Unfaithful's electric potency begins with a huge gust of wind that knocks housewife Connie Sumner (Diane Lane, Under the Tuscan Sun) and her bag of party supplies into the book-laden arms of antique literature dealer -- and suave foreigner -- Paul (Olivier Martinez). It sweeps the two into its force, causing both a physical and hormonal collision that neither of them could contain if they tried. As a cup of tea and clean bandages slowly lead to African music and muffins through repeat visits, Connie and Paul dive deeper into a blinding affair that would test the boundaries of a simple, seemingly happy wife ingrained with routine. As she fades and follies with her busy husband Ed (Richard Gere, Primal Fear), she's drawn more and more to Paul's dark, desiring glances and youthful frame. Expectedly, the affair spirals out of control, turning into a loin-stirring obsession that would begin to rock the foundation of Connie's home life.
That's the essence that Adrian Lyne's allegory on seduction, infidelity, and desperation yearns to achieve for this swirling liaison. A shiver-inducing, taboo courtship sends the two erotically-charged souls into a remarkably believable whirlwind, a scenario that tries its damndest to stay neutral as it explores an aging couple's rhythm of habit and fatigue. Unfaithful taps into pure passion and lurid desperation while, in the process, crafting a surprisingly engrossing dynamic that has Diane Lane's character communicating directly with the audience's latent desires. Along the way, Lyne calls for us to do some soul searching and conclusion reaching to formulate our own interpretations of Connie's decisions, which steers it away from certain conventions of late night "skin"-ema about extramarital relationships.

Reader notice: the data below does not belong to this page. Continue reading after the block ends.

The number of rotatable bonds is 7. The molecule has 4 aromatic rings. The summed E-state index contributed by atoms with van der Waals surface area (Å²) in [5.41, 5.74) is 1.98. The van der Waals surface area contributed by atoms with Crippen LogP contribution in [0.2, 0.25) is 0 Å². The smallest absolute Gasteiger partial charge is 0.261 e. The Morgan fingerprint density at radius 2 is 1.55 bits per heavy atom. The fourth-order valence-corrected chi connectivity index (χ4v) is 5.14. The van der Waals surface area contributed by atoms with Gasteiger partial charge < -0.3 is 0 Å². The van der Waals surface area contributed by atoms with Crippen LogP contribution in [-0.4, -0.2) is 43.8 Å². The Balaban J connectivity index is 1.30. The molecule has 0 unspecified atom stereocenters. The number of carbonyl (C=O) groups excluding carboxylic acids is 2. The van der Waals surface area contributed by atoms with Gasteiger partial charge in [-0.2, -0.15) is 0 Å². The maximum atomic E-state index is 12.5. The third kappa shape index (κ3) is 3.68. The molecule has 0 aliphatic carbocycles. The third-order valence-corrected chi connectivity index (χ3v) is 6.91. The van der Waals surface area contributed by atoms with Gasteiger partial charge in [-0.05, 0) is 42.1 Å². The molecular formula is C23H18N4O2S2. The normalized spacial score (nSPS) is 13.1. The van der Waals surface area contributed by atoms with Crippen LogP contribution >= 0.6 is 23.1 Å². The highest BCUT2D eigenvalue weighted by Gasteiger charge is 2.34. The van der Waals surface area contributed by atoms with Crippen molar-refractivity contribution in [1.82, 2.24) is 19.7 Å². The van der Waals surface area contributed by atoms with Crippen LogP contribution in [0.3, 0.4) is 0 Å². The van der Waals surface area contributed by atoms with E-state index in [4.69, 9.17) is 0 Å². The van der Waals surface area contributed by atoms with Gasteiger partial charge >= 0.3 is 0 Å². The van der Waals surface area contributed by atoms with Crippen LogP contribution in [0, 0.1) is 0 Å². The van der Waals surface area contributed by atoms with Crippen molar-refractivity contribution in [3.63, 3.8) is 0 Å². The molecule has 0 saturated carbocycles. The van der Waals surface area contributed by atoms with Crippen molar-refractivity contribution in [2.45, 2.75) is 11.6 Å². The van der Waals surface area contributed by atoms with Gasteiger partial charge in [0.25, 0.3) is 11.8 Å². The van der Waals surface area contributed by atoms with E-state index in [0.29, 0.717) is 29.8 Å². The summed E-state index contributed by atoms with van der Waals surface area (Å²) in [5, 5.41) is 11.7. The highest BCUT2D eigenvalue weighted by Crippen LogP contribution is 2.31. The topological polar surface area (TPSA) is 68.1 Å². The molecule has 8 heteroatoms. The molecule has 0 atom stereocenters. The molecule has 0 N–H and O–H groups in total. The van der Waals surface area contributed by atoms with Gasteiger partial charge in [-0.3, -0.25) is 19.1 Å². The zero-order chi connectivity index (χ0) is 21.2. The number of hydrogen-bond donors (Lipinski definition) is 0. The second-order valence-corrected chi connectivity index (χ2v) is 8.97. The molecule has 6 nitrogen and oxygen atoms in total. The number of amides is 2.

Connie and Paul's first sexual encounter is without question the best scene in the film, primarily because it takes everything that's achieved well in Unfaithful and stitches them together into a tightly-edited, evocative kaleidoscope of moments. Nearly wordless, this superbly shot scene radiates with quivering, raw humanity, all of which pours out through sumptuous visuals and smooth editing that give you little choice but to involve yourself with the moment. It mixes Paul's pressing charm and Connie's nervous apprehension with immaculate fluidity, all in snippets that emphasize her emotional deconstruction as she joyfully reflects back on the moments with satisfied-yet-worrisome tears in her eyes. In order to sell this story, Lyne needed to deliver a punch with this gasp-worthy zenith -- as well as cap off the entire escalation of their relationship -- which he delivers with surprisingly intensity, largely based on his actors.
Plain and simple, Lyne's re-imagining of a Claude Chambrol film wouldn't be much more than redundant infidelity claptrap without the award-nominated performance from Diane Lane. Yes, Olivier Martinez handles the part of the wispy European lover with precision, though he teeters along the line of embellishment as his advances grow stronger and stronger. But the way that Lane plays off of his charisma is outstanding, creating a strong visual image of what "human gravity" is really all about. In their potent first scene, I was awe-struck by her electricity; her nervousness relegates her to little more than a quaking leaf, reminiscent of virginal anxiety, while her tear-stained face and bloodshot eyes speaks a world of emotion as she rides the train back to her life of pseudo-emptiness. She unfailingly carries this demeanor across the entire performance, painting the typecast pedestrian wench into a complex human being that elicits equal doses of empathy and scorn.